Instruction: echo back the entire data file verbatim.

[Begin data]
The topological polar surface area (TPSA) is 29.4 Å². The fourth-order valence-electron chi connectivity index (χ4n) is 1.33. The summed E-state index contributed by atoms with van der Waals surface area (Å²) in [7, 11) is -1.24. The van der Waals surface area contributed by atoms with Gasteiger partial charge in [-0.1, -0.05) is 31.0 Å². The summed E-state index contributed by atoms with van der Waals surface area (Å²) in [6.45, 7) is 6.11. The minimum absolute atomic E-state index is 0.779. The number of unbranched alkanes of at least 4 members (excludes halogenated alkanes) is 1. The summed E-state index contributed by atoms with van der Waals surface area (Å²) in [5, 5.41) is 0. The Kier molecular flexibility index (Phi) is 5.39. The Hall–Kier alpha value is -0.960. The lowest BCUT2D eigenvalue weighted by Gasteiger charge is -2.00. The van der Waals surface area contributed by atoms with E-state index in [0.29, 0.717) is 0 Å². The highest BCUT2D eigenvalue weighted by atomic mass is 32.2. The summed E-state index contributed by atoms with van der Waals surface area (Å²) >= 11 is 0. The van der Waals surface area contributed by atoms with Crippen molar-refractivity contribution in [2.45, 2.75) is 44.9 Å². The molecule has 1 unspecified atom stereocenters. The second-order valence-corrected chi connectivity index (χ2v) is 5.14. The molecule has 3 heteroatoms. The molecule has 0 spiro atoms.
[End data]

The topological polar surface area (TPSA) is 29.4 Å². The fourth-order valence-electron chi connectivity index (χ4n) is 1.33. The summed E-state index contributed by atoms with van der Waals surface area (Å²) in [7, 11) is -1.24. The van der Waals surface area contributed by atoms with Gasteiger partial charge in [-0.1, -0.05) is 31.0 Å². The summed E-state index contributed by atoms with van der Waals surface area (Å²) in [6.45, 7) is 6.11. The minimum absolute atomic E-state index is 0.779. The number of unbranched alkanes of at least 4 members (excludes halogenated alkanes) is 1. The summed E-state index contributed by atoms with van der Waals surface area (Å²) in [5, 5.41) is 0. The Kier molecular flexibility index (Phi) is 5.39. The Hall–Kier alpha value is -0.960. The lowest BCUT2D eigenvalue weighted by Gasteiger charge is -2.00. The van der Waals surface area contributed by atoms with E-state index in [0.29, 0.717) is 0 Å². The highest BCUT2D eigenvalue weighted by atomic mass is 32.2. The summed E-state index contributed by atoms with van der Waals surface area (Å²) >= 11 is 0. The van der Waals surface area contributed by atoms with Crippen molar-refractivity contribution in [2.45, 2.75) is 44.9 Å². The molecule has 1 unspecified atom stereocenters. The second-order valence-corrected chi connectivity index (χ2v) is 5.14. The molecule has 3 heteroatoms. The molecule has 0 spiro atoms.